Provincial government expected to bring in over $200 billion in tax revenue for 2023. According to the FAO, Ontario is positioned to run a surplus of $3 billion this year, $7.4 billion next year and $10 billion the year after that. Photo credit: Twitter/Doug Ford
Despite increasing government spending rapidly, the Ford government has stumbled into a rosy financial situation with surpluses projected as far as the eye can see.
Let’s get one thing out the way: Ontario is in surplus territory because of a massive tax revenue windfall, not because of any prudent budgeting at Queen’s Park.
The only reason the Ford government is poised to run a surplus this year is because government revenue is through the roof. In 2018, during the Wynne government’s final year in office, the provincial taxman brought in $153 billion. This year, the government expects to bring in $204 billion. That’s a $51 billion increase in tax revenue in just five years.
Even the three blind mice should be able to find a way to balance the books with that kind of a tax windfall.
Ontario’s Financial Accountability Office, the province’s independent budget watchdog, recently released a report showing just how positive Ontario’s budgetary outlook is. According to the FAO, Ontario is positioned to run a surplus of $3 billion this year, $7.4 billion next year and $10 billion the year after that.
The FAO says over the next four years, Ontario is now positioned to run a cumulative surplus of $22.6 billion.
After the report was released, opposition parties howled in protest. NDP finance critic Catherine Fife called the projected surplus “outrageously irresponsible.”
Fife couldn’t be more wrong. What’s outrageously irresponsible is that Ontario is just a hair shy of $500 billion in debt with no real plan to pay it back.
This year, the Ford government anticipates spending $14.1 billion on interest charges on the province’s debt. That’s money that can’t go to tax cuts, funding hospitals or fixing potholes. That’s nearly $1.2 billion a month going to bondholders on Bay Street.
Throwing away enough money to build 14 new hospitals over the next 12 months is the very definition of outrageously irresponsible.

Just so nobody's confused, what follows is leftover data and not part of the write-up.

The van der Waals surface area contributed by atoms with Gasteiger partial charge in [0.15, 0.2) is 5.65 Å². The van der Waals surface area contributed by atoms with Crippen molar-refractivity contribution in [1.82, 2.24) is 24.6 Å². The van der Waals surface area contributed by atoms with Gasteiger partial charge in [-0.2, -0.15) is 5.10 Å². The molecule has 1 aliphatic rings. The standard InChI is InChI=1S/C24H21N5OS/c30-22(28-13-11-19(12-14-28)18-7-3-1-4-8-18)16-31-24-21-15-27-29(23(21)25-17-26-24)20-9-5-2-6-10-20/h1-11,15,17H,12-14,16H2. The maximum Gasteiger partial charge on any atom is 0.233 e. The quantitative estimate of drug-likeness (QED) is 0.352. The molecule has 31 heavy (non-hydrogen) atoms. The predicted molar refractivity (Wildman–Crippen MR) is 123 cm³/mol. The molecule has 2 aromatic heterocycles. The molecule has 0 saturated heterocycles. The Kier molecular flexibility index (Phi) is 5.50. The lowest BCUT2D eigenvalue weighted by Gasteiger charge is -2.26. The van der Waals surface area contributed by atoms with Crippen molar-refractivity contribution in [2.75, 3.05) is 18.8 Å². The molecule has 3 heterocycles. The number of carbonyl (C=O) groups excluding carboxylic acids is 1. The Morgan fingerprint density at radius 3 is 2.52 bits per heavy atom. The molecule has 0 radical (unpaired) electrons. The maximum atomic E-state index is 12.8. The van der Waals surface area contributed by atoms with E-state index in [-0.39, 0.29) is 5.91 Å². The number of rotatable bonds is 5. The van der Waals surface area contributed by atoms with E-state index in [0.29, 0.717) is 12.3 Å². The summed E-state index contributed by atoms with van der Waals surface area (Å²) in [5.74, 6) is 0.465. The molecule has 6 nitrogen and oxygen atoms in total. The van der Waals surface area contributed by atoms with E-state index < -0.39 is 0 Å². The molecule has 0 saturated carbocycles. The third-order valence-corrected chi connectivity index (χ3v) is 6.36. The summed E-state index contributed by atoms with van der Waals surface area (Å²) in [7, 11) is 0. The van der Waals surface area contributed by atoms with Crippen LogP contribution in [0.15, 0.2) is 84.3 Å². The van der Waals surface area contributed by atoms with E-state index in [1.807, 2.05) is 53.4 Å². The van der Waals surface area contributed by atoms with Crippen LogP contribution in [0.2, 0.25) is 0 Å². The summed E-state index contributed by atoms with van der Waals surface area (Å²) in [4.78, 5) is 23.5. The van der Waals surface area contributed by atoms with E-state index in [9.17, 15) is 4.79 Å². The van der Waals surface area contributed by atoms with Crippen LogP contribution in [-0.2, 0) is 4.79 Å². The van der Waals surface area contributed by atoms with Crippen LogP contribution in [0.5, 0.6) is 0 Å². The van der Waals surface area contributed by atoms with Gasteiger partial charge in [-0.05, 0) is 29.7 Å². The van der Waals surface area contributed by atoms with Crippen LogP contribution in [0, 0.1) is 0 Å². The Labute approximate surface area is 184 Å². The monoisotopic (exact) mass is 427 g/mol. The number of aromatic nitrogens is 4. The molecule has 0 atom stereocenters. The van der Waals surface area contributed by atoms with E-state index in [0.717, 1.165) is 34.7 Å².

While the Ford government may have stumbled into a rosy financial situation, it’s now up to those very same policymakers to make smart choices about how to allocate this extra dough.
First, Ford should be cautious. Circumstances can change. Growth can slow. The government should ensure it has enough buffer room to maintain a balanced budget before thinking about directing any of that money anywhere else.
The second thing Ford should do is pay down the debt. A lower debt load means spending less on debt interest charges and having more room to spend taxpayer dollars on real priorities. Ford is likely to have requests from every corner of the province to increase spending because the books are in good shape. Ford should pre-emptively announce plans to allocate at least half of all surplus funds to lowering the province’s debt load.
Third, Ford should deliver tax relief. All of this extra tax revenue is coming from somewhere: taxpayers’ wallets. Government revenue doesn’t just fall out of the sky. Rather, it comes off of the paycheques of hardworking Ontarians.
One immediate idea would be to make the government’s temporary gas tax cut permanent. The 6.4 cent per litre tax break has left more than $1 billion in taxpayers’ wallets over the past 12 months alone. The typical driver is saving over four dollars per fill up.
Sales tax relief should also be put on the table. The average Ontario family pays $3,270 a year in sales tax. Sales tax revenue has increased by $8.5 billion over the past three years, in large part due to inflation. It’s time to send some of that money back to where it came from.
The bottom line is that it’s time for the Ford government to be smart. Through sheer luck, the government is facing surpluses as far as the eye can see. Ford should use that money to pay down debt, lower the tax burden and ensure deficit spending is a thing of the past.
Jay Goldberg is the Ontario Director at the Canadian Taxpayers Federation. He previously served as a policy fellow at the Munk School of Public Policy and Global Affairs. Jay holds a Ph.D. in Political Science from the University of Toronto.